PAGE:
Construction of Mercury Marine’s new $10 million Noise, Harshness and Vibration (NVH) facility is officially beginning. The news of yesterday’s groundbreaking ceremony was announced in a press release today from the Fond du Lac, Wis., marine engine and accessories.
According to release, “NVH is the engineering practice of studying noise, vibration and harshness characteristics; these are integral to the boating experience, ensuring the quietest and most peaceful engine for the consumer. The new technical center will contain two marine-specific hemi-anechoic chambers, structural dynamic testing bays, listening rooms, offices and workspaces.”
The two-story NVH facility’s first chamber and the office space is scheduled to be completed by October 2018, while the second chamber is targeted to be completed by the end of the year, the release stated. The new addition will add 20,000 square feet to the 2.5-million-square-foot Mercury Marine campus.
“One of the many things that sets Mercury apart from the competition is our investment and commitment to ensuring that every engine we manufacture is the quietest and most reliable engine in the world,” said Tim Reid, Mercury Marine vice president of product development and engineering, in the release. “This new facility will allow us to continue to support NVH development and allow our engineers to study every noise, movement and performance indicator on every engine that enters the market. In the end, our consumers will benefit from a fantastic experience with their Mercury engine.”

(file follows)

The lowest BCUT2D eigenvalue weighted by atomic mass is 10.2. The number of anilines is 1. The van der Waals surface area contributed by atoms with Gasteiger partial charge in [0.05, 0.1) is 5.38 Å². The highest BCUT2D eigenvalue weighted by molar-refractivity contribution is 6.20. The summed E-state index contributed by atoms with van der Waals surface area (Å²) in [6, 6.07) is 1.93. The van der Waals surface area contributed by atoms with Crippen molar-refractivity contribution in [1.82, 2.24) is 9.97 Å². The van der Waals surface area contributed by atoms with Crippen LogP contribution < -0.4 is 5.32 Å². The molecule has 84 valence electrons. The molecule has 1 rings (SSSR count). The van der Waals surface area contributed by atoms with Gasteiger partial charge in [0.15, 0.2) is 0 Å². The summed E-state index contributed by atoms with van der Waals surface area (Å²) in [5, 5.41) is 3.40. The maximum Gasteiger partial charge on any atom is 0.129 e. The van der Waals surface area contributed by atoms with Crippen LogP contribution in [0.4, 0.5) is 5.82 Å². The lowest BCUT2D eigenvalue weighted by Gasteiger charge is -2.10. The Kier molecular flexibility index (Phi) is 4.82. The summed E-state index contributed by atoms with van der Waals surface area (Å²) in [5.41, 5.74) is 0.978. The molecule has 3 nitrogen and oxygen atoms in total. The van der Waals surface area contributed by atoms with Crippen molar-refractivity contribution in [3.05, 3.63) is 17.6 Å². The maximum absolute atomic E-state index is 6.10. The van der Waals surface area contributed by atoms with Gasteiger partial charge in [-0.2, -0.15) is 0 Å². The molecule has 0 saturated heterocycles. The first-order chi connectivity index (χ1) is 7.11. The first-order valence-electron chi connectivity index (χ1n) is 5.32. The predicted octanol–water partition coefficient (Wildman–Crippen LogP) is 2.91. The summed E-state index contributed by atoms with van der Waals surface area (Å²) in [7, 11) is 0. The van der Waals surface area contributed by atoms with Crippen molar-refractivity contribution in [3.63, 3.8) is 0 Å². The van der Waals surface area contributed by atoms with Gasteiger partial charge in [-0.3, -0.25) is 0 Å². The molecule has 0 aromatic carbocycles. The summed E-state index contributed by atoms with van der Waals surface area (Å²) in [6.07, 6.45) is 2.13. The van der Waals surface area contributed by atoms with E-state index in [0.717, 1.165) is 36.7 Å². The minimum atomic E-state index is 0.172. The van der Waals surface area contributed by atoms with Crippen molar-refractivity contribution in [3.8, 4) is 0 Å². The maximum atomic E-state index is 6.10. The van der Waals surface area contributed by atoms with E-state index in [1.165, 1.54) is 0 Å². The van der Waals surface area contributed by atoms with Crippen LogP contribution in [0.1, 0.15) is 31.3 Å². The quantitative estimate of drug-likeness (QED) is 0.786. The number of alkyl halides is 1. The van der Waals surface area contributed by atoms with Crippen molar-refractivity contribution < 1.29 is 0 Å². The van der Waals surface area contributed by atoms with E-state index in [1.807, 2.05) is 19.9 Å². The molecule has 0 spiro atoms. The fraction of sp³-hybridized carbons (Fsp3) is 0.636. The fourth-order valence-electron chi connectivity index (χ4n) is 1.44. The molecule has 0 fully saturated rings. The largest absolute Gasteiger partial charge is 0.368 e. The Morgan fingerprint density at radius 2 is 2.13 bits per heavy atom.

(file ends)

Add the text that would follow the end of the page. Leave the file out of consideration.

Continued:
With this latest expansion, Mercury Marine has now invested more than $800 million since 2009 in expansion and research and design with “most of the work again being outsourced to Wisconsin-based companies,” according to the release. The NVH facility is Mercury’s third major expansion project in the last 18 months.
In early 2017, Mercury officially opened its new $24 million EDP paint plant. In April 2017, Mercury commissioned a 4,500-ton high-pressure die-cast machine, reportedly the largest in North America.
Features of the NVH Technical Center will include two marine-specific hemi-anechoic chambers designed to provide a consistent test environment that mimics being out on the open water without any outside noises present. The facility also will have “structural dynamic testing bays for the measurement and analysis of the NVH properties” of engines, components and full configurations on boats of up to 45 feet long with 12-foot beams.
“We made a commitment to the community and the marine industry in 2009 that we would grow and invest in the company and we have more than exceeded those commitments,” said Reid. “We will continue to delight boaters with world-class engines and continue to invest in the business. This new facility is another example of our commitment to building the most refined and reliable engines in the marine industry.”
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